On the origins of "Esquire" (or "Esq.") as an honorific for lawyers:
The word itself derives from Old French, and in turn from Latin, where it means something like “shield-holder.” In the 1200s and 1300s in England, a variety of languages were used, so such figures might be referred to as the … French escuier, which became “esquire.” These terms all refer to roughly similar people. This role was generally considered moderately prestigious for young men of some wealth, but at its core it was a service job. You carry a knight’s stuff, tend to his horses, that kind of thing. “Esquire” and “squire” were names for the same gig for a few hundred years.
This post additionally reveals that the bars of California, Arizona, and the District of Columbia have admonished or penalized non-lawyers appending "Esquire" (or "Esq.") to their names, as this may "erroneously signal the capacity to practice law."
In 1363, the esquire’s place as a respectable social rank was codified in the Sumptuary Laws, which were essentially a huge list of what different groups of people could and could not wear. That list included esquires as a social group …. This was the same time that the idea of a gentry emerged in England: people who are not noble, but certainly not peasants, either. ….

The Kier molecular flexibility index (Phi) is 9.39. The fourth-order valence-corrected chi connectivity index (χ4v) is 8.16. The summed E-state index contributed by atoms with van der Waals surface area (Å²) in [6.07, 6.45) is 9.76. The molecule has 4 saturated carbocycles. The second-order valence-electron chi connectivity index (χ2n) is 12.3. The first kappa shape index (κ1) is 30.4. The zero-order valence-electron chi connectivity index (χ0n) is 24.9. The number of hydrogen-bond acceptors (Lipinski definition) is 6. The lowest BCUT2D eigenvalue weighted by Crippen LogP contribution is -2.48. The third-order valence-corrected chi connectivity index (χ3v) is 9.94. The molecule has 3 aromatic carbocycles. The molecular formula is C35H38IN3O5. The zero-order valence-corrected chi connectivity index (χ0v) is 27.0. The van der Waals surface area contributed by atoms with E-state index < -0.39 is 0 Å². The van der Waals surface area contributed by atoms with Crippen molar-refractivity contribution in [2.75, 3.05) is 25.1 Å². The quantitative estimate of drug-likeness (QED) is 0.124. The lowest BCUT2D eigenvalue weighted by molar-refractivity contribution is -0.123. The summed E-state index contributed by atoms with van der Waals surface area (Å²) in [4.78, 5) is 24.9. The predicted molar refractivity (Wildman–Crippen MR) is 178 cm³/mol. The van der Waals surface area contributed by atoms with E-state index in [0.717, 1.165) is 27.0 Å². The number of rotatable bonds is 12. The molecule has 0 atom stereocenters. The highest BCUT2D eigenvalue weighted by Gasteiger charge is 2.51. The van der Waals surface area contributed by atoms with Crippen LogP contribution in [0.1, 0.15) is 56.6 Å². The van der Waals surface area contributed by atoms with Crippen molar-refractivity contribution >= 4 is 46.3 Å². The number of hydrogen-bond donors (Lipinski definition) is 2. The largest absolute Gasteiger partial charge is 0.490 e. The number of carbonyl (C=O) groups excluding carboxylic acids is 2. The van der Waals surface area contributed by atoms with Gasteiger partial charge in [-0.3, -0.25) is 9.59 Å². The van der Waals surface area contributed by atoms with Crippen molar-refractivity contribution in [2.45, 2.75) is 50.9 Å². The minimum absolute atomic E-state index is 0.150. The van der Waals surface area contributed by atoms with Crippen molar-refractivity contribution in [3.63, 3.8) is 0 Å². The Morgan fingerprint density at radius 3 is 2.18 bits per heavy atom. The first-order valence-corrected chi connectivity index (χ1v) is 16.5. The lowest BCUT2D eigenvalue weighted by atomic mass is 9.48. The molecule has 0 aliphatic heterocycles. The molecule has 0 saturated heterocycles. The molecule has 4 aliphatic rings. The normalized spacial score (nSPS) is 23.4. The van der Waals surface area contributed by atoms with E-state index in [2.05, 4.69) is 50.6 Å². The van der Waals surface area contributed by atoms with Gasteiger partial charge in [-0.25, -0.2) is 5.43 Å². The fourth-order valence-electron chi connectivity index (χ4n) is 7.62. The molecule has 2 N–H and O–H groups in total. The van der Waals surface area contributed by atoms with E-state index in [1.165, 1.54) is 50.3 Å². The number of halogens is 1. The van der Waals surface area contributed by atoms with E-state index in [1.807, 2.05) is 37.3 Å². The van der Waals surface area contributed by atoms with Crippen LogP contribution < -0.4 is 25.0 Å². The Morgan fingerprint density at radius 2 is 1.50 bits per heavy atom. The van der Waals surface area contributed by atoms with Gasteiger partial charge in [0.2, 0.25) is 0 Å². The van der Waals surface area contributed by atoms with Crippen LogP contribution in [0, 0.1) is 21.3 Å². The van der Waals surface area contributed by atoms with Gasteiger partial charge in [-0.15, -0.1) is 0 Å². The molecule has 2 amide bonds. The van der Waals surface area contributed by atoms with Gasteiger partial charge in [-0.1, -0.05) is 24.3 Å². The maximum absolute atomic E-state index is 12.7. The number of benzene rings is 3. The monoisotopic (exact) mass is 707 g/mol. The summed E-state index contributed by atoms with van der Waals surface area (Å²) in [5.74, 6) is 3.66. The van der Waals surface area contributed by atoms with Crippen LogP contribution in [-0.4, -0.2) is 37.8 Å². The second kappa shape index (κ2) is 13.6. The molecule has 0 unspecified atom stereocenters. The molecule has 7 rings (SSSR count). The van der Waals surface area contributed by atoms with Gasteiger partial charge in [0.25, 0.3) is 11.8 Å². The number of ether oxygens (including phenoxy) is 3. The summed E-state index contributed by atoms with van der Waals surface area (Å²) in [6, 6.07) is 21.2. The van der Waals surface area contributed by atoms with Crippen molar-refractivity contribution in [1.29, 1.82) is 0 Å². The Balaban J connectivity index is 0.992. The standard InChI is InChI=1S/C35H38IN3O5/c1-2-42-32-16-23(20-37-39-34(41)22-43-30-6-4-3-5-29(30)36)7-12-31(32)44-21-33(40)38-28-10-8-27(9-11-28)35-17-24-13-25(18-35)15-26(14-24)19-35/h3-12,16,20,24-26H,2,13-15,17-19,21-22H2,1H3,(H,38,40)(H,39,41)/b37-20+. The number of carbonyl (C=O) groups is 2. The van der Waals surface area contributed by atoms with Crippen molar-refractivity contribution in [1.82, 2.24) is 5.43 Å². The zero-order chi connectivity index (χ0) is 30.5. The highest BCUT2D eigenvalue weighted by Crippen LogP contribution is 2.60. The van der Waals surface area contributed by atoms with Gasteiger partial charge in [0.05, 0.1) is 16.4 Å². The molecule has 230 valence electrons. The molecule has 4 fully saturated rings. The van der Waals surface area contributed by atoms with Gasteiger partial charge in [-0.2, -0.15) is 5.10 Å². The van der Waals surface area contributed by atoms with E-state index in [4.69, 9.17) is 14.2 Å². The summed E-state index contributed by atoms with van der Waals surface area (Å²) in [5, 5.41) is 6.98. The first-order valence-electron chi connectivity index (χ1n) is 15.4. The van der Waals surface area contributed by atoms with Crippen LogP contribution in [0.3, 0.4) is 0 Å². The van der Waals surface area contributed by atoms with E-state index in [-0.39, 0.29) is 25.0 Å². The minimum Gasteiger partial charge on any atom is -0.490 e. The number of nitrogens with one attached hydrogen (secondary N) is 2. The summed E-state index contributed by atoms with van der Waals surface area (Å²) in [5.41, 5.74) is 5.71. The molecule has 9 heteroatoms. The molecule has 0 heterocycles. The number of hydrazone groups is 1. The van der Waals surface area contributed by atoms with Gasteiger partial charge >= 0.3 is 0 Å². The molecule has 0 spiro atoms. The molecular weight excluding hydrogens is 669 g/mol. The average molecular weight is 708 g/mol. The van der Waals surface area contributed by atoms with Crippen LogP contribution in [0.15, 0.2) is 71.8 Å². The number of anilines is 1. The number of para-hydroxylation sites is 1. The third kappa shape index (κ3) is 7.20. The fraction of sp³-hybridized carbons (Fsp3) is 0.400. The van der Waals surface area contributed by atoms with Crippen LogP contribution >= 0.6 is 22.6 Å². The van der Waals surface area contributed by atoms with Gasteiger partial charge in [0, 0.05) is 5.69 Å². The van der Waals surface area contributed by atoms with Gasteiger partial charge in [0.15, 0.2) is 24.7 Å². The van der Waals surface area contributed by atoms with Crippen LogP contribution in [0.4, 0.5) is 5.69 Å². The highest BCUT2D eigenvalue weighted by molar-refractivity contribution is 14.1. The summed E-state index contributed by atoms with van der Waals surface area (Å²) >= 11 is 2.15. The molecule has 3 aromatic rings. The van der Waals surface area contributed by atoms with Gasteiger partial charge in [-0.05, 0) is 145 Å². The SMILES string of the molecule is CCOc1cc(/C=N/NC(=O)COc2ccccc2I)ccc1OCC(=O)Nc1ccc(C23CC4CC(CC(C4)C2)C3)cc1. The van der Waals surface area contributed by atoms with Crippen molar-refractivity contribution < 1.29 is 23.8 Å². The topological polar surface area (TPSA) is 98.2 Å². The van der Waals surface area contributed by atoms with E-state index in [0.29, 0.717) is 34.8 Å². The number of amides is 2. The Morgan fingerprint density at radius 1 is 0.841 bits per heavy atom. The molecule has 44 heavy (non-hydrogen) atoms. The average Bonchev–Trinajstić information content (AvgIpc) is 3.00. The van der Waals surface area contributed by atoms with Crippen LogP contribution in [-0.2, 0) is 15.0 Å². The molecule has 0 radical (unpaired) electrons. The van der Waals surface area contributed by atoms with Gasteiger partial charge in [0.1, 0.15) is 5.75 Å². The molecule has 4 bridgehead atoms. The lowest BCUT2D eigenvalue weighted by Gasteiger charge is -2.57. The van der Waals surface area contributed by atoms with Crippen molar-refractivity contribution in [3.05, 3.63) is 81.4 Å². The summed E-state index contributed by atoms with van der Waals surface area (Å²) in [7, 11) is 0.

So esquire had come to suggest moderate respectability with a dash of prestigious servitude. By the 1500s, knighthood no longer necessarily had any connection to soldiering and had begun to be used simply as an honorific, a nice title a sovereign could hand out to pals. A similar process occurred for esquire, and divorced it from its roots. By 1586, a writer named John Ferne had already described the term as basically meaningless and kind of annoying, used by rich guys who wanted to seem noble-adjacent.
Successive writers tried to pin down what it actually meant, with no great success. Ferne, who was himself also a lawyer, noted that it was often used by those in the legal profession.
(photo: Bill S. Preston, Esq.)